In 2003, about 28 percent had at least one tattoo. The numbers have steadily increased. By 2015, the percentage nearly doubled to 55 percent. The statistics show upticks in all age groups, even senior citizens. And you wondered why Mom didn’t say anything when you got a new one.

The scourge of counterfeit inks became evident as we reviewed different products. Almost every product description included some assurance about authenticity. You can’t be too careful as an artist or as a client. The knock-off ink you see cheap online carries serious health risks.

White Adds a New Dimension of Color

White ink on an arm tattoo

You can use white tattoo ink to create negative spaces in an existing full-color too. In that way, it’s not unlike an oil painter adding white over a base coat. While it may seem like a boring hue on its own, it has a lot of power for tying a design together and adding some pop.

White tattoo ink also works well for adding highlights to a blocked-in design too. A strategically placed spot of color will make your design come alive. It’ll add a three-dimensional look that can take a plain pattern to the next level.

It can also add a bit of realism to your work. A splash of white makes a design appear more lifelike as if it is catching the light. And as you undoubtedly know, it’s the small details that make a tattoo a work of art. It is simply a matter of paying attention to the angle of the light.

And that’s one of the best things about using white tattoo inks. Small bits of color go a long way toward making a greater impact. It never fails to surprise us what a big difference a little detail does to a tattoo. Amazing!

Know the Shades of White

Just like house paint, white tattoo ink comes in many shades. You’ll find products across the temperature spectrum from cool whites to those with a warmer tone. You may find it useful to try a few different brands to find the shade you like.

Only one brand that we considered recommended white tattoo ink as a mixer. Every artist has their preferences. If you use white ink in this way, it’s something else to consider when choosing a product.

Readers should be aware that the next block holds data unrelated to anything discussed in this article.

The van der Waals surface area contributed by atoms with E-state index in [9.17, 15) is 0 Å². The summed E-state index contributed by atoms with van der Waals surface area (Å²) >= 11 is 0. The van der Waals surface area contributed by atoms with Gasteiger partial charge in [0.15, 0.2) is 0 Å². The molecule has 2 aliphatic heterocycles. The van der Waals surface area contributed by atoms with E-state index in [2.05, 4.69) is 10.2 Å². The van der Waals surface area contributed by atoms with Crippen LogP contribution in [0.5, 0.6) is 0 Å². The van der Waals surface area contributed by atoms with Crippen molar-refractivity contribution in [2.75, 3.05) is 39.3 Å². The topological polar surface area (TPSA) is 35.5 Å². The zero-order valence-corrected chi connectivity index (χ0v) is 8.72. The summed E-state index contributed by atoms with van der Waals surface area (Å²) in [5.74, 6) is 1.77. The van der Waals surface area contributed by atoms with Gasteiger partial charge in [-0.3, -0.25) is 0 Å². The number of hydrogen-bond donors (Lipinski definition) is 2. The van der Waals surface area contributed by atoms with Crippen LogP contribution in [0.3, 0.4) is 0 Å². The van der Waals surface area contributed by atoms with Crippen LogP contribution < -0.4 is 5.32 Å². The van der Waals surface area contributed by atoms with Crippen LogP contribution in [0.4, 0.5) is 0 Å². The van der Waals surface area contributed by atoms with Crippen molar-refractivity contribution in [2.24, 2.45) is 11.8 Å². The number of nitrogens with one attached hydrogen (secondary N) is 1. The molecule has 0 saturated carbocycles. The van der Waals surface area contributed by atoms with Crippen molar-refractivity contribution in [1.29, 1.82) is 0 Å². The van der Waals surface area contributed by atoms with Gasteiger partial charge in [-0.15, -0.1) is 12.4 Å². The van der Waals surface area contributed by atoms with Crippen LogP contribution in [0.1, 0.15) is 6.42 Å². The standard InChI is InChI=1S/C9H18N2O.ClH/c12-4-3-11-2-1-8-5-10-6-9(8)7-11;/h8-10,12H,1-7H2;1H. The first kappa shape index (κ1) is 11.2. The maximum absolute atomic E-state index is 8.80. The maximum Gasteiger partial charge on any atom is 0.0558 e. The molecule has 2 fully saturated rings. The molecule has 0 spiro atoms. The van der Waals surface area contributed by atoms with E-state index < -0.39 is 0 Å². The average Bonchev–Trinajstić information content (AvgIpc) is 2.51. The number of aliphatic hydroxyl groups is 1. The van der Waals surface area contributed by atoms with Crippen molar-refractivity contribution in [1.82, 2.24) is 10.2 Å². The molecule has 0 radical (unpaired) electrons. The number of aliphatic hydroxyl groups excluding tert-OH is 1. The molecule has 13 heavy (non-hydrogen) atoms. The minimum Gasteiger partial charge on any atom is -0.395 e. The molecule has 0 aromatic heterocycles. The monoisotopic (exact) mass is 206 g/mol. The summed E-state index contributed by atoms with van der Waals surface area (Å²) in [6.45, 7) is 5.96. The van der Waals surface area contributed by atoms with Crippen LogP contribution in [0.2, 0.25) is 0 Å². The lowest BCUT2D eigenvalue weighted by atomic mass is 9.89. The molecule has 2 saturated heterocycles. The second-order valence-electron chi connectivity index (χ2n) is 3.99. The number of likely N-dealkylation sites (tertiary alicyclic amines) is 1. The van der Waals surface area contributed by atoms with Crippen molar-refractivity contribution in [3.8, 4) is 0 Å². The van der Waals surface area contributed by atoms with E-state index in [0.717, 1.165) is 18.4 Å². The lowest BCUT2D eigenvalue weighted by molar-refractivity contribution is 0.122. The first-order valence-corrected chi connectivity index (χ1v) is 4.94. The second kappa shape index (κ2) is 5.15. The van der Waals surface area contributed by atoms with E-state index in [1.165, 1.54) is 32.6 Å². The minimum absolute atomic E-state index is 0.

You may also see products that are vegan and are not tested on animals. If your clientele includes individuals with these concerns, you’ll likely find something that satisfies both your needs and theirs. And most make it very clear if they are USA-made for the same reason.

Follow the State of the Industry

As an artist, you probably follow the trends of the industry. You keep up with the latest techniques and fads. While the FDA considers tattoos cosmetics, it only gets involved with the industry after something unfortunate happens. But tighter regulation is always a possibility.

As you research inks, take the time to see how the manufacturers are responding to changes in the industry, whether it’s something happening today or a prediction for the future. As more people get into tattoos, greater scrutiny of current practices will likely follow.

It pays to stick with a manufacturer that is also paying attention to those winds of change. While inks are not regulated now, it could happen down the road. Those kinds of controls are difficult and costly to implement. Learn about the companies and their quality control procedures.

How Do White Tattoo Inks Differ from Other Colors?

You might also see tattoos created entirely with white ink. One of the main ways that white tattoo inks differ comes from what happens after the fact. Colors change over time. With white ink, it may turn an unexpected yellow or brown, depending on your skin tone.

Other colors may fade, which is par for the course. White used with other colors will tame some of the distortions that can occur with using white on its own. White laid along the top of red rose will appear as a pinkish highlight because red is a stronger color.

You may find some white tattoo inks that are heavier than other ones simply because of this use. Opaque colors may also have similar qualities. That’s why it’s essential to only use quality inks. White tattoo inks also may catch your eye because of another application.

Should You Get a White Tattoo?

You likely find some strong opinions out there about all-white tattoos. Some might view it as non-committal, saying if you want one, get a tattoo that’s visible. Let’s see your message. After all, over 40 percent of adults say that a tattoo with a meaning is the most important thing.

There is some question about how an all-white tattoo will hold up for the long haul. Some have reported problems with discoloration, especially after getting some time in the sun. Tattoos fade over time with sun exposure and other individual factors. White is no exception.

Then, there’s the process of healing. Over time, your tattoo will lay down new skin that may cover a white tattoo or give it a disagreeable appearance like scar tissue. Your aftercare and subsequent sun exposure can affect its look down the road.

If you set on getting one, you may find that some tattoo artists are reluctant to do these types of tattoos. If a client has a bad experience with one, they’re going to hear about it. The fact that it is permanent only rubs more salt into the wound.

​Final Say

We've done all the hard work by laying out the top 5 white inks that you can spend your money on. If white inking is part of your tattooing setup, then you ​definitely want to be choosing one of the picks listed above. ​Now it's up to you to choose the ink that suits your style best and give those tattoos a nice outline!